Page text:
“They were using government informants to convict people,” said Sheppard. “Most of those government informants are liars!”

Sheppard said he even took a lie detector test, which he passed.

“I pray to God every day the truth comes out about this case,” he said.

McGraw followed up with those witnesses and says many changed their stories after the trial. Some told McGraw investigators pressured them into pointing the finger at the five who were arrested. McGraw’s reports would eventually spawn a Department of Justice Investigation.

“When you look at the government’s theory, it’s hard to accept. Five people go up on a hill to steal tools to sell for drug money. They fail, so they set a fire? A diversionary fire which would draw the security guards to where they are instead of diverting them?” McGraw asked skeptically.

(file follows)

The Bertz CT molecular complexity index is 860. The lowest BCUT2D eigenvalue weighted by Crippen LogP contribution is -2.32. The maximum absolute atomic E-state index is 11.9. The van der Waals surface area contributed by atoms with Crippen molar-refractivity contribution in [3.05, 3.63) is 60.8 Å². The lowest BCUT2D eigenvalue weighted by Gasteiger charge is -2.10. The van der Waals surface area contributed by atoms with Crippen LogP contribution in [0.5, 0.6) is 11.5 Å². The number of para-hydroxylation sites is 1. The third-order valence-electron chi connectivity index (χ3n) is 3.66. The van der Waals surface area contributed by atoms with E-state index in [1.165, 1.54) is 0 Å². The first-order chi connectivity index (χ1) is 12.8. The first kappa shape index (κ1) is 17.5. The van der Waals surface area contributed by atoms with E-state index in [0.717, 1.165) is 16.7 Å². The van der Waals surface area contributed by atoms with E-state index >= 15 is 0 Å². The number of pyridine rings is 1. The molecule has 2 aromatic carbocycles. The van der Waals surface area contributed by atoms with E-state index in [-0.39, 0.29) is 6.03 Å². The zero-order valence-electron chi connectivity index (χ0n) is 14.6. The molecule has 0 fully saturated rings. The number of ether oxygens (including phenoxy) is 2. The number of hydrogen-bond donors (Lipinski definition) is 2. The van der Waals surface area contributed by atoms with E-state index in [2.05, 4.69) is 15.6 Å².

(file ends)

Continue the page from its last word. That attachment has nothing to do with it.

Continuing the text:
The final report never cleared Sheppard or the other four convicted. It did name two new potential suspects. Those name are blacked out, as is much of the report. It’s something that eats at McGraw every time he thinks about it.

“The truth is hard to get at,” McGraw said as he shrugged.

Sheppard isn’t getting a new trial, but a judge will take a new look at his sentence. He was 17 when prosecutors say he committed the crime, but was tried and sentenced as an adult. A United States Supreme Court ruling on Jan. 25, prohibits sentencing juveniles to life without parole. No date has been set for a judge to take a second look at his sentence.